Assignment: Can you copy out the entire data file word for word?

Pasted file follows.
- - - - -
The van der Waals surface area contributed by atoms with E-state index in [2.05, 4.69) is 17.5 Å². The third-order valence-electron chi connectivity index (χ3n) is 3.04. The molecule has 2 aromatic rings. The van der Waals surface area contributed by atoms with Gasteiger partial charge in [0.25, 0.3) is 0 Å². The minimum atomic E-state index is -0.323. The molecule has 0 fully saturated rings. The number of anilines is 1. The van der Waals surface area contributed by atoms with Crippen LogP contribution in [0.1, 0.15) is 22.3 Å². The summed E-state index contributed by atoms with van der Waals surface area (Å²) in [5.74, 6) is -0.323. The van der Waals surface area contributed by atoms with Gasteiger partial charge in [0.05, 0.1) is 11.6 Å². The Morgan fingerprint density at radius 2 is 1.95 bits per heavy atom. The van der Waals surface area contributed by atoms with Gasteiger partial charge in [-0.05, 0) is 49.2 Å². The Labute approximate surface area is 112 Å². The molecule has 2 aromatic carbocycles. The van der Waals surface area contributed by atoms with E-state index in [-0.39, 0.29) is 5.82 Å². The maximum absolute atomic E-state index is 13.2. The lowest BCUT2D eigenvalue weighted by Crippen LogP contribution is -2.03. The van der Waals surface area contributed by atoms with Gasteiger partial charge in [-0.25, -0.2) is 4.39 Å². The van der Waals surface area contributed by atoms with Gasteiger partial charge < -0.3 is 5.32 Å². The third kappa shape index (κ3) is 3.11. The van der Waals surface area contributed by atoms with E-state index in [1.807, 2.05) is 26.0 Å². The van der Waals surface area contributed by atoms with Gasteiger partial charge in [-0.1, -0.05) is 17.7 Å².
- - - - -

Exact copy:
The van der Waals surface area contributed by atoms with E-state index in [2.05, 4.69) is 17.5 Å². The third-order valence-electron chi connectivity index (χ3n) is 3.04. The molecule has 2 aromatic rings. The van der Waals surface area contributed by atoms with Gasteiger partial charge in [0.25, 0.3) is 0 Å². The minimum atomic E-state index is -0.323. The molecule has 0 fully saturated rings. The number of anilines is 1. The van der Waals surface area contributed by atoms with Crippen LogP contribution in [0.1, 0.15) is 22.3 Å². The summed E-state index contributed by atoms with van der Waals surface area (Å²) in [5.74, 6) is -0.323. The van der Waals surface area contributed by atoms with Gasteiger partial charge in [0.05, 0.1) is 11.6 Å². The Morgan fingerprint density at radius 2 is 1.95 bits per heavy atom. The van der Waals surface area contributed by atoms with Gasteiger partial charge in [-0.05, 0) is 49.2 Å². The Labute approximate surface area is 112 Å². The molecule has 2 aromatic carbocycles. The van der Waals surface area contributed by atoms with E-state index in [-0.39, 0.29) is 5.82 Å². The maximum absolute atomic E-state index is 13.2. The lowest BCUT2D eigenvalue weighted by Crippen LogP contribution is -2.03. The van der Waals surface area contributed by atoms with Gasteiger partial charge in [-0.25, -0.2) is 4.39 Å². The van der Waals surface area contributed by atoms with Gasteiger partial charge < -0.3 is 5.32 Å². The third kappa shape index (κ3) is 3.11. The van der Waals surface area contributed by atoms with E-state index in [1.807, 2.05) is 26.0 Å². The van der Waals surface area contributed by atoms with Gasteiger partial charge in [-0.1, -0.05) is 17.7 Å².